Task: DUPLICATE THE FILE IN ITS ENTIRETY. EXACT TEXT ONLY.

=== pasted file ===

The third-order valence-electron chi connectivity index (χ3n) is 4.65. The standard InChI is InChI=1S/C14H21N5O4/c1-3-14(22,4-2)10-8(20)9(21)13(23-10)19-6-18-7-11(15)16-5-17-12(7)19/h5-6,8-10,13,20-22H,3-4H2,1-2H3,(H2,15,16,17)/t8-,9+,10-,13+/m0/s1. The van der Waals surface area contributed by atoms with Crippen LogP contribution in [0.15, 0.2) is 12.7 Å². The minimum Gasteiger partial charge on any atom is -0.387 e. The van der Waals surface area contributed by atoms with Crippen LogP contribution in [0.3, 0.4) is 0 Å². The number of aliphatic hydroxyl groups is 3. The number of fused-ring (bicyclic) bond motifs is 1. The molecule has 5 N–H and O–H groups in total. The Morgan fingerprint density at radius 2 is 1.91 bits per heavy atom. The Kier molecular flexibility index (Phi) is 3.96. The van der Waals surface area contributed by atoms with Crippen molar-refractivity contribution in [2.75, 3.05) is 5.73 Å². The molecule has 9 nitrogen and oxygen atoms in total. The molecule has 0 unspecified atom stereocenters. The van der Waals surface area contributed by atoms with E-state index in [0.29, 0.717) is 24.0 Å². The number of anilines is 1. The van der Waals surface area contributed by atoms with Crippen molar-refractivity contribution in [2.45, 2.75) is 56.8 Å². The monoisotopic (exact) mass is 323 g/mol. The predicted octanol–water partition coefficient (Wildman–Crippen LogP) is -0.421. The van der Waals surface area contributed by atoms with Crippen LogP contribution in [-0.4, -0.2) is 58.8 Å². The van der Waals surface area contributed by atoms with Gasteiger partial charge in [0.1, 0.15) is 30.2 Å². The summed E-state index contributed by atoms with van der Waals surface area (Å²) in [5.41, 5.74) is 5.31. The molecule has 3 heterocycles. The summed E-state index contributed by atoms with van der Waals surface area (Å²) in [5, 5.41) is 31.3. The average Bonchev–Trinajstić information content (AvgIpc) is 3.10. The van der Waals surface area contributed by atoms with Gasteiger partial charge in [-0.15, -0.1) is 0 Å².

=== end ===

The third-order valence-electron chi connectivity index (χ3n) is 4.65. The standard InChI is InChI=1S/C14H21N5O4/c1-3-14(22,4-2)10-8(20)9(21)13(23-10)19-6-18-7-11(15)16-5-17-12(7)19/h5-6,8-10,13,20-22H,3-4H2,1-2H3,(H2,15,16,17)/t8-,9+,10-,13+/m0/s1. The van der Waals surface area contributed by atoms with Crippen LogP contribution in [0.15, 0.2) is 12.7 Å². The minimum Gasteiger partial charge on any atom is -0.387 e. The van der Waals surface area contributed by atoms with Crippen LogP contribution in [0.3, 0.4) is 0 Å². The number of aliphatic hydroxyl groups is 3. The number of fused-ring (bicyclic) bond motifs is 1. The molecule has 5 N–H and O–H groups in total. The Morgan fingerprint density at radius 2 is 1.91 bits per heavy atom. The Kier molecular flexibility index (Phi) is 3.96. The van der Waals surface area contributed by atoms with Crippen molar-refractivity contribution in [2.75, 3.05) is 5.73 Å². The molecule has 9 nitrogen and oxygen atoms in total. The molecule has 0 unspecified atom stereocenters. The van der Waals surface area contributed by atoms with E-state index in [0.29, 0.717) is 24.0 Å². The number of anilines is 1. The van der Waals surface area contributed by atoms with Crippen molar-refractivity contribution in [2.45, 2.75) is 56.8 Å². The monoisotopic (exact) mass is 323 g/mol. The predicted octanol–water partition coefficient (Wildman–Crippen LogP) is -0.421. The van der Waals surface area contributed by atoms with Crippen LogP contribution in [-0.4, -0.2) is 58.8 Å². The van der Waals surface area contributed by atoms with Gasteiger partial charge in [0.1, 0.15) is 30.2 Å². The summed E-state index contributed by atoms with van der Waals surface area (Å²) in [5.41, 5.74) is 5.31. The molecule has 3 heterocycles. The summed E-state index contributed by atoms with van der Waals surface area (Å²) in [5, 5.41) is 31.3. The average Bonchev–Trinajstić information content (AvgIpc) is 3.10. The van der Waals surface area contributed by atoms with Gasteiger partial charge in [-0.15, -0.1) is 0 Å².